Chronic lymphocytic leukemia (CLL) is a B-cell neoplasia characterized by protumor immune dysregulation involving nonmalignant cells of the microenvironment, including T lymphocytes and tumor-associated myeloid cells. Although therapeutic agents have improved treatment options for CLL, many patients still fail to respond. Some patients also show immunosuppression. We have investigated trabectedin, a marine-derived compound with cytotoxic activity on macrophages in solid tumors. Here, we demonstrate that trabectedin induces apoptosis of human primary leukemic cells and also selected myeloid and lymphoid immunosuppressive cells, mainly through the TRAIL/TNF pathway. Trabectedin modulates transcription and translation of IL6, CCL2, and IFNa in myeloid cells and FOXP3 in regulatory T cells. Human memory CD8+ T cells downregulate PD-1 and, along with monocytes, exert in vivo antitumor function. In xenograft and immunocompetent CLL mouse models, trabectedin has antileukemic effects and antitumor impact on the myeloid and lymphoid cells compartment. It depletes myeloid-derived suppressor cells and tumor-associated macrophages and increases memory T cells. Trabectedin also blocks the PD-1/ PD-L1 axis by targeting PD-L1+ CLL cells, PD-L1+ monocytes/ macrophages, and PD-1+ T cells. Thus, trabectedin behaves as an immunomodulatory drug with potentially attractive therapeutic value in the subversion of the protumor microenvironment and in overcoming chemoimmune resistance.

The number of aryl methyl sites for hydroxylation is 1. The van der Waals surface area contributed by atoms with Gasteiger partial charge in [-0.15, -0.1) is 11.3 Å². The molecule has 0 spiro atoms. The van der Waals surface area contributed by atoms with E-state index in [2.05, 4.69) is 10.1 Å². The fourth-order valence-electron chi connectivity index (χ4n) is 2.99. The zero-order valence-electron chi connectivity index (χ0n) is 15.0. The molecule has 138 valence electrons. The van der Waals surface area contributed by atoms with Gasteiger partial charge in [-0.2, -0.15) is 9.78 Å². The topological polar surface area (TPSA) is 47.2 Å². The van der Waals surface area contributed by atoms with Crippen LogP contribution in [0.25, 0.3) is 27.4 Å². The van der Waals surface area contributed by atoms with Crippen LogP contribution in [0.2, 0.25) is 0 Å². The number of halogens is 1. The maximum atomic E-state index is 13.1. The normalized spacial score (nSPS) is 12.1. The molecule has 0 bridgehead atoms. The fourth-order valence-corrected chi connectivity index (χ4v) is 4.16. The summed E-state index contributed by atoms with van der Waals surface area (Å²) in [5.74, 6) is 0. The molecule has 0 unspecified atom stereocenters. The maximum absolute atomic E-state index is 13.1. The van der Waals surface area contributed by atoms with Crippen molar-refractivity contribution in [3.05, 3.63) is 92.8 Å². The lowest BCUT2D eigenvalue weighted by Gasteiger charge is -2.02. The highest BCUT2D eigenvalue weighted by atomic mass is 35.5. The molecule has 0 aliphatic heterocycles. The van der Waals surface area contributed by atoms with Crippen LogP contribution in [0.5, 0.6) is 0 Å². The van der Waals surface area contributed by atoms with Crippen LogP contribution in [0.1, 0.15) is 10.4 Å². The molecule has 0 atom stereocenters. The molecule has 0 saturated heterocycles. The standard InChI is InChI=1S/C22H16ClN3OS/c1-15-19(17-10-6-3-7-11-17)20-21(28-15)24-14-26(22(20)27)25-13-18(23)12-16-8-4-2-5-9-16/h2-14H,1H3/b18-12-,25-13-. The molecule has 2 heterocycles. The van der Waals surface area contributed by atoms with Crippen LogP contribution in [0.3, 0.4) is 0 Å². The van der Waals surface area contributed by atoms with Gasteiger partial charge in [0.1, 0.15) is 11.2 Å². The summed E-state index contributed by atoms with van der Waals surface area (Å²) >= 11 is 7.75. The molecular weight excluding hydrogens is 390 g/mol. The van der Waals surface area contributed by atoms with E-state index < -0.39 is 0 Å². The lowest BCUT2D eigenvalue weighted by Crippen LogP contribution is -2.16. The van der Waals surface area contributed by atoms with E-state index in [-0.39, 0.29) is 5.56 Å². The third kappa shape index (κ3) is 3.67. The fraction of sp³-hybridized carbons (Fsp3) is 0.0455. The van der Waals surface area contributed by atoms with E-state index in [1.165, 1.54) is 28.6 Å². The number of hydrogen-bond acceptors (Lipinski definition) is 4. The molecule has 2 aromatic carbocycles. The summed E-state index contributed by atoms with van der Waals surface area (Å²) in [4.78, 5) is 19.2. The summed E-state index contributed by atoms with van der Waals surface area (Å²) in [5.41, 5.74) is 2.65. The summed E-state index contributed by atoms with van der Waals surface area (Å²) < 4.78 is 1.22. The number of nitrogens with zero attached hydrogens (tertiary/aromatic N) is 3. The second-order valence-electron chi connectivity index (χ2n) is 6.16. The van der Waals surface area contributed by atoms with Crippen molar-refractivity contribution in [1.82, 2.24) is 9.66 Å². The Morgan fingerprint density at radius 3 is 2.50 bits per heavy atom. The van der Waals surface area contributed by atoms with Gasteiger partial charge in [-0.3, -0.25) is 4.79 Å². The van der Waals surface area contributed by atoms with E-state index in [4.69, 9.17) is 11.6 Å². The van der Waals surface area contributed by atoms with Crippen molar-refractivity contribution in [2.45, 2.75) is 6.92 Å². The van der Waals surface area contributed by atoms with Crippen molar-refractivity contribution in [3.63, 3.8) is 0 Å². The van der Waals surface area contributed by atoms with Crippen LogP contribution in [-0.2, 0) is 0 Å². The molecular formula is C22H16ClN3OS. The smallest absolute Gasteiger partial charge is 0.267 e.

ASJC Scopus subject areas
- Cancer Research